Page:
The poet as professional madman

Clootode 12
(Which implies there are at least eleven others)

An opium dream granted to his editors
By Manfred Clootie

Rhyming keeps one awake; insomnia
Visits the wild-eyed poet frequently,
Muttering amor vincit omnia,
Or a fragment of attic poetry –
which ought to promote slumber instantly,
But doesn’t, for insomnia’s a bore.
It saps your strength but won’t allow a snore.

So why do rhymesters agitate themselves
To search for like endings, observe meter,
And tell a tale that ends up on the shelves,
Still in typescript? (For none can be fleeter
Than publishers avoiding poems. Sweetere
To them the stories of lovers forlorn,
Whose acts, when closely scrutinised, yield porn.)

There’s but one reason; it’s a rhyming itch
That torments those whose mothers were once shocked
At just the right moment by a witch
In the shape of a metronome. She knocked
At the door, and when answered she tick-tocked,
Then chimed on every tenth beat; and months later
Was born a babe obsessed with rhyme and meter.

Enough of that! I’ll start with a confession.
Within these verses you may find a tale,
Which suffers interruption by digression,
A train that strays from its directing rail,
And never quite delivers any mail.
So when I leave my track, put up with me,
For I’m not one for linearity.

So many stanzas gone, and still no theme.
Our hero is asleep, it seems, the play
Perhaps has not been written – still a dream
In a rhymer’s head. The crowd goes away,
Muttering, demanding refunds. Next day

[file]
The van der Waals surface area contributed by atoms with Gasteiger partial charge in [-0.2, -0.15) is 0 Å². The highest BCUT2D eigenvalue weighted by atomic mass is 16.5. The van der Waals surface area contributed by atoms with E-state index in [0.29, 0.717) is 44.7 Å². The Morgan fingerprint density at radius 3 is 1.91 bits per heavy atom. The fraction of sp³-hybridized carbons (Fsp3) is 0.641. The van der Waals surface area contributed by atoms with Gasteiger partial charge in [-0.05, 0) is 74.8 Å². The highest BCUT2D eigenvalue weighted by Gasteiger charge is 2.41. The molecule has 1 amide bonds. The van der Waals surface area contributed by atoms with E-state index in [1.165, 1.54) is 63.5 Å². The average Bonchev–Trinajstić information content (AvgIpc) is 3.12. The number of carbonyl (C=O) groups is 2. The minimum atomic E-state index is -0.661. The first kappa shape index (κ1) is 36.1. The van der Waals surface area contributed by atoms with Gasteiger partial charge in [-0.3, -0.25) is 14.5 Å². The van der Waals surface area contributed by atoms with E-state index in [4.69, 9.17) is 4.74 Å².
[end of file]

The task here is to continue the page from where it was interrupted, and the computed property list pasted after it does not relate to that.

It’s splashed in all the papers: Poet fails
To find what’s written in his own entrails.

Now! With a cymbal bash I shall begin.
Our great word-spinner, sponger on his friends,
(If he has any friends), lives in sin
With a female meat-inspector who attends
To his needs, pampers him, and always sends
Flowers to his mother on her birthday
(Though these ten years Mum’s been beneath the clay.)

But this is no novel, so I shall not say
What kind of house our poet has, nor shall I
Decribe the sunsets he has seen, the way
He makes a living, how he fought a squall
In a rowboat – or anything at all –
In fact, I’m so poor at describing things
I’d rather annotate the Book of Kings

Or go and see a film, or meditate,
Only my legs won’t cross without breaking,
And my mind won’t rest in a steady state.
I’ll do something monstrously earth-shaking –
Or I’ll return perhaps to stanza-making,
For after all, while under Adam’s curse
We all must work, and my work’s making verse.

But now what’s up? My brain’s begun to sputter.
I’m seeing snakes, the room is all a-spin
My cataract of verse, now but a gutter,
Will soon dry up completely. It’s a sin
To be in the condition I am in –
The later stage of manic verse-creation,
When the mind’s a long abandoned railway station

Bitten by dogs and aped by brats, I lope
Through the long grass, drooling and yodelling,
My long coat snagged by twigs, the canteloup
Which is my head squashed flat: my brain a-coddling.
(For the Maniac’s Gazette, I’m truly modelling.)
I haven’t felt so free since grandma’s head
Was found inside a loaf of home-baked bread.

So if you would grow old in peace, beware
Of rhyming. Give yourself to prose.
You’ll sleep at night, and maybe keep your hair.
Unless of course you’re truly one of those
Choice spirits whose every poem goes
Aloft and pleases the celestial throng,
As I thought I was. Ah, but I was wrong